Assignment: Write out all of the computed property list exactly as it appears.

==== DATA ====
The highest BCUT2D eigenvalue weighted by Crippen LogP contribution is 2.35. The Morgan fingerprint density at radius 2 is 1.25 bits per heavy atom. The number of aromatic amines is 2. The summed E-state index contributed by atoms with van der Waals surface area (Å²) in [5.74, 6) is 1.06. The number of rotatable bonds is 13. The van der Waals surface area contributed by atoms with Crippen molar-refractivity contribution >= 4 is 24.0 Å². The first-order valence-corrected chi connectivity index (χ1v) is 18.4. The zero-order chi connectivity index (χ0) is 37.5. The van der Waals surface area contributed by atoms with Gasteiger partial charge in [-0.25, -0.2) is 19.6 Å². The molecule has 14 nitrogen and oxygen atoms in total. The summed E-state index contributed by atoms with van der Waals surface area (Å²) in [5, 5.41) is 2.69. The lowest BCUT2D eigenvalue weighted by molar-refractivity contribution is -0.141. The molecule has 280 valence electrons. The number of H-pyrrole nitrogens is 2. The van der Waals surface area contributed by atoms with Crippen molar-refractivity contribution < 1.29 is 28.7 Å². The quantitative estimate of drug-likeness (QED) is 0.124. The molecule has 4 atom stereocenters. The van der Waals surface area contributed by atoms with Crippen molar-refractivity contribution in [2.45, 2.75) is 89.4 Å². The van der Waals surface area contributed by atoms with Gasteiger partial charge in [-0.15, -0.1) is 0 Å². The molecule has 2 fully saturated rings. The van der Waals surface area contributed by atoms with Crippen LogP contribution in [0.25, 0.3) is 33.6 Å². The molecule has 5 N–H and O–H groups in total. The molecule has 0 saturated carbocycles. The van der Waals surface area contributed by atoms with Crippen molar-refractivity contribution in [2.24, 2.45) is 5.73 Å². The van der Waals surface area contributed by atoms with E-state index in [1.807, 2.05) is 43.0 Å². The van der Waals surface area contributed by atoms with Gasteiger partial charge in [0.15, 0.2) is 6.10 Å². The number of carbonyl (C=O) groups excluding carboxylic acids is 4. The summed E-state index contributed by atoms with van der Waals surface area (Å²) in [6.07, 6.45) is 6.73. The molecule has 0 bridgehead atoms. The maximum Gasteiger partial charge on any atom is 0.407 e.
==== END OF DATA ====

The highest BCUT2D eigenvalue weighted by Crippen LogP contribution is 2.35. The Morgan fingerprint density at radius 2 is 1.25 bits per heavy atom. The number of aromatic amines is 2. The summed E-state index contributed by atoms with van der Waals surface area (Å²) in [5.74, 6) is 1.06. The number of rotatable bonds is 13. The van der Waals surface area contributed by atoms with Crippen molar-refractivity contribution >= 4 is 24.0 Å². The first-order valence-corrected chi connectivity index (χ1v) is 18.4. The zero-order chi connectivity index (χ0) is 37.5. The van der Waals surface area contributed by atoms with Gasteiger partial charge in [-0.25, -0.2) is 19.6 Å². The molecule has 14 nitrogen and oxygen atoms in total. The summed E-state index contributed by atoms with van der Waals surface area (Å²) in [5, 5.41) is 2.69. The lowest BCUT2D eigenvalue weighted by molar-refractivity contribution is -0.141. The molecule has 280 valence electrons. The number of H-pyrrole nitrogens is 2. The van der Waals surface area contributed by atoms with Crippen molar-refractivity contribution < 1.29 is 28.7 Å². The quantitative estimate of drug-likeness (QED) is 0.124. The molecule has 4 atom stereocenters. The van der Waals surface area contributed by atoms with Crippen molar-refractivity contribution in [2.45, 2.75) is 89.4 Å². The van der Waals surface area contributed by atoms with Gasteiger partial charge in [-0.15, -0.1) is 0 Å². The molecule has 2 fully saturated rings. The van der Waals surface area contributed by atoms with Crippen LogP contribution in [0.25, 0.3) is 33.6 Å². The molecule has 5 N–H and O–H groups in total. The molecule has 0 saturated carbocycles. The van der Waals surface area contributed by atoms with Crippen molar-refractivity contribution in [2.24, 2.45) is 5.73 Å². The van der Waals surface area contributed by atoms with E-state index in [1.807, 2.05) is 43.0 Å². The van der Waals surface area contributed by atoms with Gasteiger partial charge in [0.15, 0.2) is 6.10 Å². The number of carbonyl (C=O) groups excluding carboxylic acids is 4. The summed E-state index contributed by atoms with van der Waals surface area (Å²) in [6.07, 6.45) is 6.73. The molecule has 0 bridgehead atoms. The maximum Gasteiger partial charge on any atom is 0.407 e.